If you live in a city with an opera company, you’ll never have long to wait before you have an opportunity to see Carmen. And usually, that’s a good thing. There’s a reason why Carmen enjoys such unwavering popularity: dynamite scene follows catchy tune follows dynamite scene, there are very few lulls in the action, the sexual undercurrent (overcurrent?) is potent, and Carmen herself is one of the most formidable characters in the repertoire.
Also, its depiction of male-female relationships is a lot closer to how we as modern audiences understand them. The love from first sight until death yours forever most beautiful woman in the world I’ll kill myself if I can’t be with you attitude that characterizes a lot of the operatic repertoire – Verdi, I’m looking at you – can seem naive and one-dimensional to an audience accustomed to more complex relationships. Carmen, however, gives us a “love story” where passions ebb and flow; where lovers are alternately kind, cruel, and manipulative; where sex is a concrete and foreground presence rather than a subtext; where love comes into conflict with career and family and it isn’t immediately obvious that love should come first. I was struck for the first time by a moment in the last act where Carmen tells Escamillo that she loves him more than she’s ever loved any other man. It’s possible she tells that to all the men, of course. But that the librettist didn’t even bother to pretend that Don Jose was Carmen’s grand amour, that her most passionate romance might be with a minor character, struck me as key to what makes Carmen so different from other operas.
Even Don José fits in with conventional modern ideas of the kind of man who would murder his ex in a jealous rage: shy, repressed, fraught relationship with his mother, low-ranking in the world, and generally a bit of a loser with masculinity issues. The Freudian angle on the Act I José/Michaela love scene practically spins itself: It starts with parle-moi de ma mère and the culminating kiss is spoken of by both parties as “a kiss from mom”. Carmen seems to be his first real brush with adult sexuality, and it soon turns out he’s in over his head. I was wondering during the production if it wouldn’t be more interesting if instead of Michaela (who is vapid as a love interest and too obvious a foil), José’s mom was actually a character; but then she’d have to be a contralto and what’s an opera without a soprano role?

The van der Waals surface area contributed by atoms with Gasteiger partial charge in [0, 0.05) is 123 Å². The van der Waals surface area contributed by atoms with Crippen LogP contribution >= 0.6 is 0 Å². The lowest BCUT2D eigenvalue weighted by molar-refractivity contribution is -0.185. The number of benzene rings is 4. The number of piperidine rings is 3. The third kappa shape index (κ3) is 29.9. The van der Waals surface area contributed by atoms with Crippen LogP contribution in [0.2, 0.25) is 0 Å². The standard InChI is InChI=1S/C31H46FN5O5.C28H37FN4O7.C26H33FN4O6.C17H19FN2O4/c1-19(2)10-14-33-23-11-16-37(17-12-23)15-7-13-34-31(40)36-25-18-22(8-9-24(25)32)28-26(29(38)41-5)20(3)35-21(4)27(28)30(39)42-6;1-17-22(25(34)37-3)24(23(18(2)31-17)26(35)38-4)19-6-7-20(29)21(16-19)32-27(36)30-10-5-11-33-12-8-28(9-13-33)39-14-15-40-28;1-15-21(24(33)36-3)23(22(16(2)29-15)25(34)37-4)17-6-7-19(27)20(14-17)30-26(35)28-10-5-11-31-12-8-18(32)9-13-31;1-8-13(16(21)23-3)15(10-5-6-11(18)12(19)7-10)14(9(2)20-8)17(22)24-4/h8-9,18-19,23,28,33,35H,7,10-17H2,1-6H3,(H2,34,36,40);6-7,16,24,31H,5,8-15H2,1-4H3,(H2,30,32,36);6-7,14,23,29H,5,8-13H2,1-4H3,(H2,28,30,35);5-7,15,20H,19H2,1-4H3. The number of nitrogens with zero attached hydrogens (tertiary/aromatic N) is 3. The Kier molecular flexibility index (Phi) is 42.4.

Now to the COC production itself. This is the third time I’ve seen Carmen on stage, and the second time I’ve seen this particular production (apparently I’ve been going to the COC long enough now to see old productions come around again). With operas I’ve seen a couple of times before, what I look for in a production is whether it reveals something new about the opera. And this production passed the test, mostly due to leading lady Rinat Shaham. She’s got a sumptuous voice and strong stage presence, and also cleavage. Previous Carmens have disappointed me in the second half of Act II – the scenes between Carmen and Don José at Lilas Pastia’s – but she managed to pull off the blend of lust, cunning, anger, and exhilaration that the scene demands. After seeing one review complaining that her portrayal was “tawdry”, I was a little worried that the production would cheat by giving us signifiers of sexiness like bayonet-humping and lap dancing rather than the real deal. There’s a difference between pulling reality-tv-inspired look-how-hottt-I-am moves and conveying actual desire. I was impressed by how well Shaham managed to radiate sexuality without sacrificing the strength and dignity of the character.
Bryan Hymel was less impressive as Don José, and his voice had a nasal, fluttering quality that was unappealing to me. But he managed to generate considerable vocal force at the key moments. Paul Gay as Escamillo could have stood to be a bit more alpha-male.
The setting was updated to sometime in the early 20th century (the 30′s?) but honestly, the difference amounted to a costume update and was generally inconsequential. The production lacked visual interest; but I tend to prefer more highly stylized productions over those that go for realism.
One detail I particularly liked was in the final scene. Carmen, after having been thrown to the floor, throws Jose’s ring at him; and it’s the moment when he’s supposed to finally lose it and stab her. But this time, he didn’t. He backed off, turned away from her, put his hands in his head. After a moment, Carmen gave a relieved little laugh – all that bluster for nothing – and calmly got back on her feet, brushed herself off, and headed for the door. Of course she didn’t make it back outside. Cheap horror-movie trick? Sure. But it jolted me out of my expectations of how that scene is supposed to play out, and that’s the kind of thing that makes a third run-around with Carmen worthwhile.